Karl Marx famously observed that religion was the opiate of the masses, meaning that it provided an escape from the harsh realities of life. This may well be true, but looking at the conflicts arising in the Middle East these days, I’m inclined to observe that religion is the amphetamine of the masses.
Now, some will suggest that the conflicts between Arabs, Christians and Jews in Palestine/Israel, or between or among Islamists (Sunni and Shi’a) are simply proxy struggles for what is at base political conflict. I think this gets things wrong, and does a disservice to religion, as well as politics.
There may well be cynical non-believers who make use of the religions conflicts of our time to their own political ends. However, there are also true believers for whom the religious issues are the source and end of the conflict. A look at European history will show that this is not a new phenomenon. Look back to the European conflicts of the 15th through the 17th century — focus just on England if that makes it easier — and you will see people killing each other over things like vernacular liturgy and the theology of the Eucharist. There is nothing new about beheading or burning people over religious differences. As I said in an earlier post, if you want to understand the Muslim present, look to the Christian past.
It is also no use trying to play one Muslim off against another — or to accept with an easy nod the soothing reassurances of the “good Muslims” that the Islamists are in error and do not truly represent Islam. Who says? Council after council anathematized those it deemed “heretics”; the Pope said the same thing about Elizabeth I; American Baptists distance themselves from the folks in Westboro; the Global South Anglicans will condemn Episcopalians as apostates. These divisions of opinion do not mark the boundary between true and false religion — or if they do, who is to decide which side is right? One chooses one’s side based one’s own understanding of what is right and just and true — but so do they all, excepting the odd occasional cynic who might just be doing it all for political gain; and I think every side may have one or more such game-players.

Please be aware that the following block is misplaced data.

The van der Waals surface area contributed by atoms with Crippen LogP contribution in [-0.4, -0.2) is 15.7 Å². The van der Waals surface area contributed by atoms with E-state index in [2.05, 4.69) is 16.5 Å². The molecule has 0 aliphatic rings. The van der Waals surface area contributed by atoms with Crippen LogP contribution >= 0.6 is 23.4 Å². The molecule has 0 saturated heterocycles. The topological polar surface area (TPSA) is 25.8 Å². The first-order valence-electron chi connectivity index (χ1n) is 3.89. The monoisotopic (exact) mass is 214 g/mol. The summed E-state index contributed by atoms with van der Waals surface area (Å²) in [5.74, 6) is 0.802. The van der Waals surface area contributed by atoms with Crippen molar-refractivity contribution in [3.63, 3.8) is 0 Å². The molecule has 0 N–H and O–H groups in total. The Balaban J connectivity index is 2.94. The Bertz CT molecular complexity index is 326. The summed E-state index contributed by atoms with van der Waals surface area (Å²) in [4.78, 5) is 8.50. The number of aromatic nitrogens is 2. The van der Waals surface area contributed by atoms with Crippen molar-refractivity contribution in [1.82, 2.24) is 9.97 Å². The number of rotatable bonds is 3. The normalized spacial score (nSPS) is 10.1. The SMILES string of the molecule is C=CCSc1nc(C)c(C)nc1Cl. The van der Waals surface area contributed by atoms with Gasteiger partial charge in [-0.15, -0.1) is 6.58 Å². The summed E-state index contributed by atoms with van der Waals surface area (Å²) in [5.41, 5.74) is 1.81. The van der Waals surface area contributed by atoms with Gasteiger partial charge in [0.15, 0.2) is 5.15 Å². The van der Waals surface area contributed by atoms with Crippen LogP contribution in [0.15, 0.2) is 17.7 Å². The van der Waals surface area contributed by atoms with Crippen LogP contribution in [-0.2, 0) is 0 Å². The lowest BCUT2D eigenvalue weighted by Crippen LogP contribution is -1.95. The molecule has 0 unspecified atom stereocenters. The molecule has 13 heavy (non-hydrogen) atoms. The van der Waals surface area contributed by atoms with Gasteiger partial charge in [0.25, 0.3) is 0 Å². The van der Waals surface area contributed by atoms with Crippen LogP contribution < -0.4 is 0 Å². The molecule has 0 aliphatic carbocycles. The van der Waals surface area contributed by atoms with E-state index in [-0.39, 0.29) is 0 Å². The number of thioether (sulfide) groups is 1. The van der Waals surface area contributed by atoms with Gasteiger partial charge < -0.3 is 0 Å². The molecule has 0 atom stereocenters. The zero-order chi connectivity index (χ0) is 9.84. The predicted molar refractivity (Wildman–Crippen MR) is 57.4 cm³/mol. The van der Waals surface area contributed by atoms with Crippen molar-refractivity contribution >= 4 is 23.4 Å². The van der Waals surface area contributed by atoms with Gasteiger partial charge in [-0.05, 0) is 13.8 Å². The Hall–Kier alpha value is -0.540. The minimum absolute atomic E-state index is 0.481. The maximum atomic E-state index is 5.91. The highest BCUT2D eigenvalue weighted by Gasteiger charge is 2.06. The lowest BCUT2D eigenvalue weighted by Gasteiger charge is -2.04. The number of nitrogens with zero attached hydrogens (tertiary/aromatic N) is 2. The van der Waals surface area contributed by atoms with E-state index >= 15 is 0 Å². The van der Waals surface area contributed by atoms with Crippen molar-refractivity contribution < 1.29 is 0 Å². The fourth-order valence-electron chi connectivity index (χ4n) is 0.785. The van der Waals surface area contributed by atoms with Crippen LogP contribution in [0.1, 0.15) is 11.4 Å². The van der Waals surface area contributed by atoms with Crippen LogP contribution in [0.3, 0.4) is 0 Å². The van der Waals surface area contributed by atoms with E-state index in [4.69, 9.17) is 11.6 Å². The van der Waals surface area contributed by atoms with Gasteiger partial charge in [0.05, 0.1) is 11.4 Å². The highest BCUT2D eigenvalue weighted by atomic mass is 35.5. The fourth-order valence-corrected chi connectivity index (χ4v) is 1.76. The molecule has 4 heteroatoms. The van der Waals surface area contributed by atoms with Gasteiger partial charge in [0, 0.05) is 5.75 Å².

So I hate to be the bearer of bad news to those who think that “good” religion will solve the problems of the current world crisis. Religion isn’t the solution; it is the problem. Christians trying to be sweet and reasonable by saying to Jews and Muslims, “We all worship the same God” is really a bit condescending, and ultimately false, since only some nominal Christians are willing to soft-pedal the orthodox notion that Jesus is God — so not really quite the same as the God of Judaism or Islam, at least from their point of view.
However, we nor they need not alter beliefs in order to work towards a pluralistic world in which people resolve not to kill each other over religious differences. What is needed is something like the Elizabethan settlement — which derives not so much from an act of will or resolve to peace as from a war-weariness in which all but the most zealous finally recognize that the continued fighting is getting them nowhere fast, and it is time to stop mainlining the speed of religion. Christianity more or less reached this detente a few centuries ago; we can only hope that Islam doesn’t take as long to reach its stasis point.
Tobias Stanislas Haller BSG